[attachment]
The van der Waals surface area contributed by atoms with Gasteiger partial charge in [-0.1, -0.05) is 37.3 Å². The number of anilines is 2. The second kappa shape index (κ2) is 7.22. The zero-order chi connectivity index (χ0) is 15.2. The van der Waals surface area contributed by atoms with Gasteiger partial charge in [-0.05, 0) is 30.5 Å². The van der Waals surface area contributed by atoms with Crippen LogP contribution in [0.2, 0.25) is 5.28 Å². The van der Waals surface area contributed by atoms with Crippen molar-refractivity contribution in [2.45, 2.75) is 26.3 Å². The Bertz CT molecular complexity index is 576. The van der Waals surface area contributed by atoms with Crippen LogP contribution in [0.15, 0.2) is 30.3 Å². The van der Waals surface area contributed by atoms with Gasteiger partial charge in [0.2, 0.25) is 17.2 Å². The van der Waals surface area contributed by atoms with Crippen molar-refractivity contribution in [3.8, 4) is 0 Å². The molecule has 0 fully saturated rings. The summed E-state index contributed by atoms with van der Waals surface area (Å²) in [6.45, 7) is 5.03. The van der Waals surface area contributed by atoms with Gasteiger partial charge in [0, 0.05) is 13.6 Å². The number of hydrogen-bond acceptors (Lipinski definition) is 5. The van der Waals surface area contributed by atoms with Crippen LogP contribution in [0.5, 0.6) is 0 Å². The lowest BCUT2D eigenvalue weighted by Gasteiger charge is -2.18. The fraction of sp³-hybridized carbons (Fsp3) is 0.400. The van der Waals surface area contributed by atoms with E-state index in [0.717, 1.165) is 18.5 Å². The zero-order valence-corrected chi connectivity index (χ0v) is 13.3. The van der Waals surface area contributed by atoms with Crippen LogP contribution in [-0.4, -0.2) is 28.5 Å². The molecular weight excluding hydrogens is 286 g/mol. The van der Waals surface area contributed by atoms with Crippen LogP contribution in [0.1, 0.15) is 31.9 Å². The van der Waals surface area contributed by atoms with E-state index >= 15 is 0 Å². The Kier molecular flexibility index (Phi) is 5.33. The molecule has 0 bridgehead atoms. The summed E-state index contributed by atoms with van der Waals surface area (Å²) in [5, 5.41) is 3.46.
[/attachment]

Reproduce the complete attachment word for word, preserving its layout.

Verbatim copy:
The van der Waals surface area contributed by atoms with Gasteiger partial charge in [-0.1, -0.05) is 37.3 Å². The number of anilines is 2. The second kappa shape index (κ2) is 7.22. The zero-order chi connectivity index (χ0) is 15.2. The van der Waals surface area contributed by atoms with Gasteiger partial charge in [-0.05, 0) is 30.5 Å². The van der Waals surface area contributed by atoms with Crippen LogP contribution in [0.2, 0.25) is 5.28 Å². The van der Waals surface area contributed by atoms with Crippen molar-refractivity contribution in [2.45, 2.75) is 26.3 Å². The Bertz CT molecular complexity index is 576. The van der Waals surface area contributed by atoms with Crippen LogP contribution in [0.15, 0.2) is 30.3 Å². The van der Waals surface area contributed by atoms with Gasteiger partial charge in [0.2, 0.25) is 17.2 Å². The van der Waals surface area contributed by atoms with Crippen molar-refractivity contribution in [3.8, 4) is 0 Å². The molecule has 0 fully saturated rings. The summed E-state index contributed by atoms with van der Waals surface area (Å²) in [6.45, 7) is 5.03. The van der Waals surface area contributed by atoms with Gasteiger partial charge in [0, 0.05) is 13.6 Å². The number of hydrogen-bond acceptors (Lipinski definition) is 5. The van der Waals surface area contributed by atoms with Crippen LogP contribution in [0.5, 0.6) is 0 Å². The lowest BCUT2D eigenvalue weighted by Gasteiger charge is -2.18. The fraction of sp³-hybridized carbons (Fsp3) is 0.400. The van der Waals surface area contributed by atoms with E-state index in [0.717, 1.165) is 18.5 Å². The zero-order valence-corrected chi connectivity index (χ0v) is 13.3. The van der Waals surface area contributed by atoms with Crippen LogP contribution in [-0.4, -0.2) is 28.5 Å². The molecular weight excluding hydrogens is 286 g/mol. The van der Waals surface area contributed by atoms with Crippen LogP contribution in [0.1, 0.15) is 31.9 Å². The van der Waals surface area contributed by atoms with E-state index >= 15 is 0 Å². The Kier molecular flexibility index (Phi) is 5.33. The molecule has 0 bridgehead atoms. The summed E-state index contributed by atoms with van der Waals surface area (Å²) in [5, 5.41) is 3.46.